Time was when the model of human evolution went something like this: our ancestors essentially evolved to climb and live in trees, but with the general drying and cooling of the Earth’s climate over the past few million years, the great African forests shrank, to be replaced with the kind of tropical grassland known as savanna. Our ancestors climbed out of the trees, stood upright and learned to walk, or so the story goes.
From this savannah hypothesis springs human bipedalism, hand-eye coordination, large brains, hunting, and the development of civilization as we know it up to and including its apotheosis and zenith, viz. the ability to post pictures of our cats on the internet. Well, it’s a just-so story, of course, and it doesn’t take much digging to expose the underlying themes of progress and ascension of the kind I examine in my Shameless Plug.
The savannah hypothesis has, crucially, withered before the evidence, such as the recent work on stable isotopes in fossil soils showing that the environments in which hominins evolved were, in general, rather open, with no more than about 40% tree cover. The environments in which hominins evolved were neither fully closed, dense forest; nor fully open, steppe-like grassland, but a kind of mixture, a patchwork of different habitats, known as a ‘mosaic’. The degree of woodedness varied over time, and also at several spatial scales.
The word ‘savanna’ has fallen out of favour in the regular discourse – one might say the ‘narrative’ [I dare you: Ed.] – of the study of the environments in which humans evolved, to be replaced by the word ‘mosaic’. We should nevertheless be careful not to replace one woolly concept with another. ‘Mosaic is the new Savanna’ said Kaye E. Reed, tongue firmly in cheek, in a symposium on the question, a highlight of the annual meeting of the American Association of Physical Anthropologists, which was held in the fine city of Calgary, Alberta, whence I have lately returned.
‘Patchiness’ is hardly a new concept to ecologists, who know that habitat heterogeneity has profound effects on species, from their day-to-day behaviour, whether it’s foraging for food or seeking a mate, to their speciation and evolution. In the context of human evolution, however, the concept is made harder to grasp by the added dimension of time, because environments vary in time as well as in space. Reconstructing past environments, therefore, suffers from a number of stern challenges, notably the problem of ‘time averaging’. Ecologists can see an environment in the eternal present, but the sample of a fossil environment from, say, a particular stratum, might be an average of changes over tens or hundreds of thousands of years. And that’s without challenging the assumption that species indicative of particular habitats today might have done the same things in the past. What intrigued me, however, was the concept of a ‘mosaic’ environment itself.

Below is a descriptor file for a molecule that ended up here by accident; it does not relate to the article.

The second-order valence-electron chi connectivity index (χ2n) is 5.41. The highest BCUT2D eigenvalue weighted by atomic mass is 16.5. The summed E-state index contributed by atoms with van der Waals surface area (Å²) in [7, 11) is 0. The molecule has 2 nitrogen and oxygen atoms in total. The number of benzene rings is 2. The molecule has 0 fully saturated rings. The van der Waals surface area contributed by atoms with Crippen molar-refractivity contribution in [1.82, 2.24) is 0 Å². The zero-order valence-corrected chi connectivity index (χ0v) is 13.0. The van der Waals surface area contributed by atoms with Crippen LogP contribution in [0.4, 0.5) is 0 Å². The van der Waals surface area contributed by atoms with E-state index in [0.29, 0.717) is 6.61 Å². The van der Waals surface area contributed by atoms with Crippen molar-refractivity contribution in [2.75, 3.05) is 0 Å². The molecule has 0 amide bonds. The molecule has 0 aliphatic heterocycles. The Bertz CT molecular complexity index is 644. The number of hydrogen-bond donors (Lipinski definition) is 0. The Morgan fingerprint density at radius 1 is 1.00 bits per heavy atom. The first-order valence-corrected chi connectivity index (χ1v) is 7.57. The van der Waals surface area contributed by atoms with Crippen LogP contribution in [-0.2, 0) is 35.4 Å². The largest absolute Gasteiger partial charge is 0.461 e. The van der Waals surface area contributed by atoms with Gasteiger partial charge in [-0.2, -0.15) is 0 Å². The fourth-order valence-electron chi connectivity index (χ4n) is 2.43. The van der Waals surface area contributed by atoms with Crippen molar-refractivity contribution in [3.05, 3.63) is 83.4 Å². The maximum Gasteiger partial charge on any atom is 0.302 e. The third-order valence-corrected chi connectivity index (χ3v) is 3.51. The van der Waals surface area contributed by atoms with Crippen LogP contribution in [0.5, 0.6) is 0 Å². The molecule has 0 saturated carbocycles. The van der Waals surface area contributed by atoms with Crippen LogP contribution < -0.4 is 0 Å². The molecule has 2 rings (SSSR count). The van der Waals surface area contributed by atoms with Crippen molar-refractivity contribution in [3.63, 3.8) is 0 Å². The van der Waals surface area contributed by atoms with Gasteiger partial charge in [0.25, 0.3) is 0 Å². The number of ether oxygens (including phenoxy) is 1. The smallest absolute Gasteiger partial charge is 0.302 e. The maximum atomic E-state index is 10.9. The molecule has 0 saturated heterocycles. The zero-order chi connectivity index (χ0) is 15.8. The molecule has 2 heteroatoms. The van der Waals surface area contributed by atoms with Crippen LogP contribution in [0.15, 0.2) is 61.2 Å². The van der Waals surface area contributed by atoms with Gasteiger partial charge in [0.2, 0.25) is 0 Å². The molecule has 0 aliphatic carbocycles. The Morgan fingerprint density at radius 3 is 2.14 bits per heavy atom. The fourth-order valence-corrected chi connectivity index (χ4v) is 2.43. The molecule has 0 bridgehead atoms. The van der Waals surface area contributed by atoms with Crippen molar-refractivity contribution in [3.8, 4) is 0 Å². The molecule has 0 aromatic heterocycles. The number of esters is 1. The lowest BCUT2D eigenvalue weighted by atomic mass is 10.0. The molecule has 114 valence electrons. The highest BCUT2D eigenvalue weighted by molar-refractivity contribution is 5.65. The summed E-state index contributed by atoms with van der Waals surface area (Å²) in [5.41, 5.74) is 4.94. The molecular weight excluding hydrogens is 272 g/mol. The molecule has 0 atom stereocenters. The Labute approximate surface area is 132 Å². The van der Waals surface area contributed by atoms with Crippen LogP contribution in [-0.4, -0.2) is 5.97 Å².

One is a simply a problem of classification. There might well be a habitat that can be described as ‘closed forest’, and another as ‘open grassland’, but things are rarely that simple. Impenetrable stands of trees rarely abut open grassland in this convenient way. Even today, the East African landscape is a mixture of closed forest along the courses of rivers (‘riparian’ forests), mixed woodland, scrub, grassland, semi-desert and swamp, with many gradations between all these. Although the kinds of habitats one sees are largely controlled by geological and climatic variables such as soil type, mean annual temperature and degree of insolation (which is why one doesn’t find icecaps at sea level in East Africa, nor is there much savanna in Antarctica) it’s surprisingly hard to classify the varieties of habitat one sees in a biologically meaningful way.
Another issue – and this is the one that fascinates me – is that of scale. For the environment varies in its patchiness according to one’s size, and how far you are away from it when you’re looking at it. The symposium examined the African habitat at all scales from remote sensing of the entire continent to the heterogeneity – or lack of it – experienced by a small mammal, or a land snail, which mightn’t range over more than a few square metres in a lifetime. You can see the problem rather easily in your own environment, and that’s what I did within hours of arriving home, when the canes croxorum took Crox Minor and me for a body-clock-restoring walk in our usual haunt, Cromer East Beach.
When you look at Cromer East Beach from the air, on the scale of kilometres to hundreds of metres, you’d find something like the picture on the left, a screenshot from Google Earth. North is to the top. You can see Cromer Pier at the northwest corner, and the beach as the yellow strip along the diagonal down towards the southeast. You can see some other habitats too – the sea; the wooded cliffs immediately south of the beach; and inland, the usual English mixture of the urban and suburban (Cromer itself occupies the west of the picture), with patchy fields and woods. At this scale, the beach is a clearly defined environment, something you’d find at the water’s edge. From the colour you’d suspect that Cromer East Beach is sandy. Sand is certainly the impression you’d get on standing on the beach itself, especially at low tide, as you can see in the picture on the right, which reduces the environment from a strip seen from space to something of the order of hundreds to tens of metres, at ground level. In the distance you can see the same wooded cliffs as in the Google Earth image, but look closely – there’s more than just sand here. If you look closely to can make out some distinct habitats within this habitat – smaller worlds not seen or appreciated at larger scales.